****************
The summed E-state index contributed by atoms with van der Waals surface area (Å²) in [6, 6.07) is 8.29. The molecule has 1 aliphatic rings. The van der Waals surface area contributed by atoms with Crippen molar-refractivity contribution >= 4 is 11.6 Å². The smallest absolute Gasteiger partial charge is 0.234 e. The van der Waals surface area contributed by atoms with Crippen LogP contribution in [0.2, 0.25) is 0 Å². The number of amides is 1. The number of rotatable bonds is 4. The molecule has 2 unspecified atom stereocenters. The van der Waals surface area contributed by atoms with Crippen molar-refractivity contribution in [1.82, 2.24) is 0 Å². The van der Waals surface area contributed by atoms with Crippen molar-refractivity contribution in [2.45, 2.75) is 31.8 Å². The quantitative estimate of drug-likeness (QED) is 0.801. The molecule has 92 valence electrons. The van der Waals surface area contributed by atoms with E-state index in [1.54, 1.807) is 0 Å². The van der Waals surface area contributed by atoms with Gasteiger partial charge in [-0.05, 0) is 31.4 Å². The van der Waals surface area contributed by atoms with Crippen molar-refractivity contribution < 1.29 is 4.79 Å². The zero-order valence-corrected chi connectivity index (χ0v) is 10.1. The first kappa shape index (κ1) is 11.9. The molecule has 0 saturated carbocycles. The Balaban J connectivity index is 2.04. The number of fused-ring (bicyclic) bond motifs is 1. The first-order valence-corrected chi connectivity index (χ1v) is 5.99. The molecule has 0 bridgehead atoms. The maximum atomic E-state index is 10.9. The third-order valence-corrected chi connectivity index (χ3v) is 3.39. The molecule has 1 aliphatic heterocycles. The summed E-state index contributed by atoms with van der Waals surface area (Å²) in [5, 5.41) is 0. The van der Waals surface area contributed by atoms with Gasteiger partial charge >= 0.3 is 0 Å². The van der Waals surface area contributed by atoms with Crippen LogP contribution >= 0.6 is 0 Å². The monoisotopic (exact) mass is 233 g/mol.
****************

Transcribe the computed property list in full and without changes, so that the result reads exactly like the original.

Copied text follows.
The summed E-state index contributed by atoms with van der Waals surface area (Å²) in [6, 6.07) is 8.29. The molecule has 1 aliphatic rings. The van der Waals surface area contributed by atoms with Crippen molar-refractivity contribution >= 4 is 11.6 Å². The smallest absolute Gasteiger partial charge is 0.234 e. The van der Waals surface area contributed by atoms with Crippen LogP contribution in [0.2, 0.25) is 0 Å². The number of amides is 1. The number of rotatable bonds is 4. The molecule has 2 unspecified atom stereocenters. The van der Waals surface area contributed by atoms with Crippen molar-refractivity contribution in [1.82, 2.24) is 0 Å². The van der Waals surface area contributed by atoms with Crippen molar-refractivity contribution in [2.45, 2.75) is 31.8 Å². The quantitative estimate of drug-likeness (QED) is 0.801. The molecule has 92 valence electrons. The van der Waals surface area contributed by atoms with E-state index in [1.54, 1.807) is 0 Å². The van der Waals surface area contributed by atoms with Gasteiger partial charge in [-0.05, 0) is 31.4 Å². The van der Waals surface area contributed by atoms with Crippen molar-refractivity contribution < 1.29 is 4.79 Å². The zero-order valence-corrected chi connectivity index (χ0v) is 10.1. The first kappa shape index (κ1) is 11.9. The molecule has 0 saturated carbocycles. The Balaban J connectivity index is 2.04. The number of fused-ring (bicyclic) bond motifs is 1. The first-order valence-corrected chi connectivity index (χ1v) is 5.99. The molecule has 0 bridgehead atoms. The maximum atomic E-state index is 10.9. The third-order valence-corrected chi connectivity index (χ3v) is 3.39. The molecule has 1 aliphatic heterocycles. The summed E-state index contributed by atoms with van der Waals surface area (Å²) in [5, 5.41) is 0. The van der Waals surface area contributed by atoms with Gasteiger partial charge >= 0.3 is 0 Å². The van der Waals surface area contributed by atoms with Crippen LogP contribution >= 0.6 is 0 Å². The monoisotopic (exact) mass is 233 g/mol.